Sustainability. A veritable buzzword nowadays. Everything is sustainable, or should be. But what is sustainability? What is sustainable? Let’s consult the source. The Spanish Royal Academy defines sustainable as “that which, especially in ecology and economics, can be maintained over a long time without exhausting resources or causing serious damage to the environment”. The concept can be applied to almost everything: sustainable cities, sustainable transport, sustainable agriculture and also sustainable tourism. Gijón/Xixón is a city that is proud of having been awarded the Destination Biosphere certificate, issued by the Responsible Tourism Institute. But what does it mean to say that Gijón/Xixón is a sustainable tourism city? Many things all at once; though, basically, it all consists in providing the necessary means, not wasting resources or energy, respecting what exists, planning at a human scale, enjoying what you have and caring for it. Gijón has a Sustainability Code summarizing all the city’s commitments and those we ask visitors to the city so that they can “help take care of our little zesty paradise”, as stated in one of the points in the code.
The Responsible Tourism Charter signed by Gijón City Council in 2012 assumes the importance of tourism as an element of the city’s economic development and the need to take all the necessary measures to protect the resources that make this development possible. Sustainable tourism will always be one of quality, as it will be implemented in a clean, cared-for and respectful setting in which principles are not waived in the name of simple profit.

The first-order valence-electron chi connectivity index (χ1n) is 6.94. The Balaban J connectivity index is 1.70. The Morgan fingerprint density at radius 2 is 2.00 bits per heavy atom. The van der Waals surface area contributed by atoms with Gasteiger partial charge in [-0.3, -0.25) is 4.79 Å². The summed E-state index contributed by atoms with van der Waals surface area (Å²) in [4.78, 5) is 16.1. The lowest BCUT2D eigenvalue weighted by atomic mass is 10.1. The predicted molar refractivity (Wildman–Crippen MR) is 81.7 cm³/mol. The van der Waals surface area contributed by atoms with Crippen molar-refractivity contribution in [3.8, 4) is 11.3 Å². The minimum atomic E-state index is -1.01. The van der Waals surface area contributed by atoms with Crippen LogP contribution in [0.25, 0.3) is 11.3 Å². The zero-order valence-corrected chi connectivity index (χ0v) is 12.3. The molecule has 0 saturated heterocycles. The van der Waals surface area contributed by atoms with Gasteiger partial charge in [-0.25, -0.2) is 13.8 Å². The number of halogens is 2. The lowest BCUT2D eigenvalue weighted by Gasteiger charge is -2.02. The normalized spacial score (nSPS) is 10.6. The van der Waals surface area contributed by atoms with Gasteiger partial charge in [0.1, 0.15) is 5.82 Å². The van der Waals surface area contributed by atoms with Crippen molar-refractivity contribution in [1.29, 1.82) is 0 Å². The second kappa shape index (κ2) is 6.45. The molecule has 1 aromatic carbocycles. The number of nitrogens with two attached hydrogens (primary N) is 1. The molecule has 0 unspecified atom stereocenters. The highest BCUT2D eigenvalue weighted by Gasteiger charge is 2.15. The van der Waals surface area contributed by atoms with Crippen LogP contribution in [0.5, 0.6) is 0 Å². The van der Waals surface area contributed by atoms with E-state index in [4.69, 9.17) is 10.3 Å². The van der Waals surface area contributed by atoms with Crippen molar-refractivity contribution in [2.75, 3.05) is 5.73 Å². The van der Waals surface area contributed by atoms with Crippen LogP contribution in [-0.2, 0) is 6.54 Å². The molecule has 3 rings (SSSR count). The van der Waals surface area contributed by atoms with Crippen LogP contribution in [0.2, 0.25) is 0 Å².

Gijón/Xixón makes constant efforts to preserve the sustainability of its tourist activities and fulfil its commitments. This effort emanates mainly from municipal government, but would be insufficient if it were not backed by society at large through professional, neighbourhood and cultural organizations, among others. Gijón boasts a list of tourist firms committed to sustainability which have signed the following two documents listing specific actions and commitments: the Responsible Tourist Services Code and the Responsible Events Code. A read of these two statements of principles makes it clear what the common denominators of sustainability are in the tourism industry and the need for to develop coordinated, joint strategies.
Not to forget, of course, the individual responsibility of each and every member of the public in his or her daily activities. Not only businesses and institutions have to take responsibility for their actions: we do, too. How to do so? First, by being aware of the impact our behaviour has on the environment. Measuring our carbon footprint is an innovative system to realize what our responsibilities are. The system has developed a calculator that allows us to make rough estimates of our emissions. There are several websites that enable us to make these measurements and, in the light of the results, start taking corrective measures.
As you can see, sustainability is more than just a word. It is an attitude and a commitment from the present to the future.